“Of course I know my customers Tim. What are you talking about?”
I can hear you making silly comments to your computer screen now!
In all seriousness, what I am about to say will have tremendous value for you long-term with your current customers and prospects. Be honest with yourselves. How well do you really know your customers?
I went on joint calls with one of my Sales Manager quite often. After one particular call (visiting Bob and John), he asked me what I learned about the two associates. I drew a blank for a minute and said that I did not know. His reply,
“Bob loves to golf, and has twin daughters who are 12 years old. The family likes going to Mexico every winter”.
“John is single, enjoys playing recreational sports, and has two dogs”
I asked him why knowing this would matter. He responded by saying that now that I knew some information about each of their personal lives, it would be easier to keep discussions going in the future. Speaking to them about business was always the primary goal, but when it was time to have casual conversations, personal topics would really get them engaged. One word answers like “yes”, “no” & “inaudible mumbles” would not be an issue then.
They might like to talk about their kids, their golf game, current sports stories, upcoming holidays, or hobbies. I always stayed away from touchy subjects like religion and politics. It was not worth the hassle if a nerve was struck with someone. Previously I would often go in to calls and talk about the weather, or something that was in the news. But it was not personal to them.
How awesome would it be for you to look into a customer’s eyes and remember any of the above details (even what they take in their coffee), by only asking once? Better yet, how awesome would it be for them to know that you cared enough to remember?
The key to keeping details straight (and not confusing Bob and John) is to record them as soon as possible. Take a few minutes after a call, sit in your car and write things down. Test yourself – can you remember three things you learned about your account today? And don’t expect that you’ll remember all of this at the end of the day. A few minutes early on will pay off in the long run.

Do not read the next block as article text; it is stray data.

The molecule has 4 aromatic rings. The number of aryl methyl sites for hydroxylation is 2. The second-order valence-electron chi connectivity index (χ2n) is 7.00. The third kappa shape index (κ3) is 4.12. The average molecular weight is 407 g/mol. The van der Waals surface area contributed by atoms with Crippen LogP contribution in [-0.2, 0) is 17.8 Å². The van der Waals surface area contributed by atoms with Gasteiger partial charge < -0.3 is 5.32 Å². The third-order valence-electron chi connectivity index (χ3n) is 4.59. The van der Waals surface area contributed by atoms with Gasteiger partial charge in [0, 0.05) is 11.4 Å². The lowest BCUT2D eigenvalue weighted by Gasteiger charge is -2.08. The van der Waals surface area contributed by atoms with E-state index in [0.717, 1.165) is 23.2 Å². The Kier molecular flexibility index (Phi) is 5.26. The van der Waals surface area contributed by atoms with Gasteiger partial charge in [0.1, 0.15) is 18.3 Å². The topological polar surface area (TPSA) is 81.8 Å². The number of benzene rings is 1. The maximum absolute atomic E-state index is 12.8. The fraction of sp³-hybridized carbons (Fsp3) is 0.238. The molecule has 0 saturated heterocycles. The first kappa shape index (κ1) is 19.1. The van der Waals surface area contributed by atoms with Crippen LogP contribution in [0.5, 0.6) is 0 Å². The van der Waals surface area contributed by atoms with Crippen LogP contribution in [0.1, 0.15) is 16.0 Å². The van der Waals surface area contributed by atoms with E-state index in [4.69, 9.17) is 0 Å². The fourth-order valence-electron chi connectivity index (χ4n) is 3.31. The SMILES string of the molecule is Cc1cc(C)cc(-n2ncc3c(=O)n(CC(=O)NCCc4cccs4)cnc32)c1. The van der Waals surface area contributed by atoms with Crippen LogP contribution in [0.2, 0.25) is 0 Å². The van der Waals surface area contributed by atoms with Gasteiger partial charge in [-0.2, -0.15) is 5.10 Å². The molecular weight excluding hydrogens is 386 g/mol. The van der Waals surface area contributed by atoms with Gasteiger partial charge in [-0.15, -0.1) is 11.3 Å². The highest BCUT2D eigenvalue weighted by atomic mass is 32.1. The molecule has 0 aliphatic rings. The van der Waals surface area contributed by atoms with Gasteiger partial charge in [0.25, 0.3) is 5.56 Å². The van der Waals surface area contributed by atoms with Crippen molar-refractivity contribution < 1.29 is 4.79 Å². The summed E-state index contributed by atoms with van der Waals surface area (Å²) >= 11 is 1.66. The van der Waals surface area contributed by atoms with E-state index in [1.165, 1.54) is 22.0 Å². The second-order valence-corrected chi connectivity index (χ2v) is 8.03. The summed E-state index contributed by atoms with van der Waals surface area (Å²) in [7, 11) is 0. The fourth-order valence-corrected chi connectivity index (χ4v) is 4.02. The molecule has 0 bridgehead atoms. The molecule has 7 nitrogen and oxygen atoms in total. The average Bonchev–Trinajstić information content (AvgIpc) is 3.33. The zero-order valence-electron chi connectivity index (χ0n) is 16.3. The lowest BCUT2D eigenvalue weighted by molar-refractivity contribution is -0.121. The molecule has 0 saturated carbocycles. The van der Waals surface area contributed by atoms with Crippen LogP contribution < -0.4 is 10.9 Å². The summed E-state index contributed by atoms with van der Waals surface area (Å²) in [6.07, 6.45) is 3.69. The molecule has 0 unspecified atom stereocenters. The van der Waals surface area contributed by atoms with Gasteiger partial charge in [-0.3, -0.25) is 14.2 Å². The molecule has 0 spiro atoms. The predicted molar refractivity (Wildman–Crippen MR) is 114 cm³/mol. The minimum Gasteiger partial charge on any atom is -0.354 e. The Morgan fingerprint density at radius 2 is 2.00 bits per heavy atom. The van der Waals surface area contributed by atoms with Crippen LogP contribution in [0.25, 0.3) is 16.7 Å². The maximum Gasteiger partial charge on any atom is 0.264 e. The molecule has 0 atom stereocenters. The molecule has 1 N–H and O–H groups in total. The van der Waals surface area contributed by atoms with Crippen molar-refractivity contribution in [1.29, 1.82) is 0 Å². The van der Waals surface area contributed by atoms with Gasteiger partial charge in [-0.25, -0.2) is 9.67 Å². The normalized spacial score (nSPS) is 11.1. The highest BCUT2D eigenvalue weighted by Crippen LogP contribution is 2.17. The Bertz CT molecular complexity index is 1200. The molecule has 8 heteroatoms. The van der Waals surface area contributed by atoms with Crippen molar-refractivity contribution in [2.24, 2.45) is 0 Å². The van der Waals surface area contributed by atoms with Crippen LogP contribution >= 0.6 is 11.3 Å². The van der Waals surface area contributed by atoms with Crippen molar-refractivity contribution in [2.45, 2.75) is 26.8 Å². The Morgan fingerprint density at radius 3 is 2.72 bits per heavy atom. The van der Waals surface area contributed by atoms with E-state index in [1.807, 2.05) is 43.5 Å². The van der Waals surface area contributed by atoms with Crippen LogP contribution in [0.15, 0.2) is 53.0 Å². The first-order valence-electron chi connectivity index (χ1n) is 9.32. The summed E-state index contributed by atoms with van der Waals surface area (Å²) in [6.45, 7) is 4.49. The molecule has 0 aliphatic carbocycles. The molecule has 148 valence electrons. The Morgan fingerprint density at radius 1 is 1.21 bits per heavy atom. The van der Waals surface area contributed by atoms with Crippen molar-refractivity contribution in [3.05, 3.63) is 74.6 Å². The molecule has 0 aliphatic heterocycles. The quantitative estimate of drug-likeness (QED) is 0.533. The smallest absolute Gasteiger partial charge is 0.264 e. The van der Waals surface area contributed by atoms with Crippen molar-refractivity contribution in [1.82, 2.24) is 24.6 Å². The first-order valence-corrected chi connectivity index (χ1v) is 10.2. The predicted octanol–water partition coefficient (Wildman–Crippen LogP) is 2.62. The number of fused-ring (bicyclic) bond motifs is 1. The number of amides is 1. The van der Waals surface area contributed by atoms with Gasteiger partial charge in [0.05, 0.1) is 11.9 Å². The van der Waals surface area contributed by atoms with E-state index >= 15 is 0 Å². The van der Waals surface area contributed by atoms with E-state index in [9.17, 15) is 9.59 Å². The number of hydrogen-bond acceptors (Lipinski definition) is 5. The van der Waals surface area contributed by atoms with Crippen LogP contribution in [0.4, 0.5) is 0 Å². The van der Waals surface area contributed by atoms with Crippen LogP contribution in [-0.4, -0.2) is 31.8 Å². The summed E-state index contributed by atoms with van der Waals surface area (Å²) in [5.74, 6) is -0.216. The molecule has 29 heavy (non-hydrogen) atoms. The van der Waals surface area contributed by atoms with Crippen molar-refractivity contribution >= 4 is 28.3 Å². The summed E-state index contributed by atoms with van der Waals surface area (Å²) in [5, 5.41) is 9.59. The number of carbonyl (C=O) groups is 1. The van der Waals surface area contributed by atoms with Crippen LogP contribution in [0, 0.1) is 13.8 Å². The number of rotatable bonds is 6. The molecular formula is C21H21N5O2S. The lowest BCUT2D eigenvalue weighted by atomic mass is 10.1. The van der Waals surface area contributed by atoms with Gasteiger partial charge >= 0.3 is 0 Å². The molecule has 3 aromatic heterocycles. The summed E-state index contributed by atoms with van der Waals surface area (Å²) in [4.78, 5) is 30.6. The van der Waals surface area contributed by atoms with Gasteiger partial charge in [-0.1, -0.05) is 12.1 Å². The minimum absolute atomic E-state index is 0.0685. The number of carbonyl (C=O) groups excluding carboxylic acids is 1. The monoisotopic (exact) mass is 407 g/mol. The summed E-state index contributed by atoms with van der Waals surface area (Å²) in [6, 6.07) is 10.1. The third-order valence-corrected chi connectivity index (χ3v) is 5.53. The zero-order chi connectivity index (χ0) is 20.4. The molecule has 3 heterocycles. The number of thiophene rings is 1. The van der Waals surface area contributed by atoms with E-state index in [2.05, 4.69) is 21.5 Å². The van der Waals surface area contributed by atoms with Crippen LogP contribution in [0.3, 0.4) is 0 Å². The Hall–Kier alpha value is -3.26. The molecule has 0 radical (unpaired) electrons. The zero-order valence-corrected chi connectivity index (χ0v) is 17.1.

You can also dig deeper, in terms of the “rules of communication” with the account contacts:
- Do they want you to make an appointment first, or is it ok to just drop in unannounced?Do they like to be contacted by email, text, cell phone or land line?
- Is there a best time of day to drop by if just stopping in?
- How often do they want to be visited?
The earlier you make notes on each account, the sooner you will understand the level of engagement they want. You may want to engage them face to face more than they want to be engaged, so you have to find that balance and not be a nuisance.
Oh yeah, work your butt off to remember their names as soon as possible. That is a must! Statistics prove that people respond better to what you are saying when their names are used during conversations. I had documents that I would refer to before going in to each call.
I don’t care how you record this information, as long as you do it. It could be through CRM (Customer Relationship Management) software, task lists on email programs, iPhones, Blackberries etc. Heck, good old-fashioned notebooks still worked last time I checked! But it is imperative that you have separate files for each account to avoid confusion and disorganization.
Showing interest in customer’s personal lives, and remembering minor details that nobody else takes the time to, will strengthen relationships more often than not. The primary goal in sales is to obviously sell stuff; but the ones who show genuine interest in their customers and CARE will win in the long run.
Kelley Robertson is somebody in the sales training space that I admire greatly, and is a fellow Canadian if I may add! In this video, he outlines four situations when you can earn the right to move the sales process forward or ask for the sale.
Kelley is very active on Twitter, and you can follow him at @FearlessSelling
He has an excellent blog which can be found at http://fearless-selling.ca/blog/
Enjoy the video and be sure to connect with Kelley!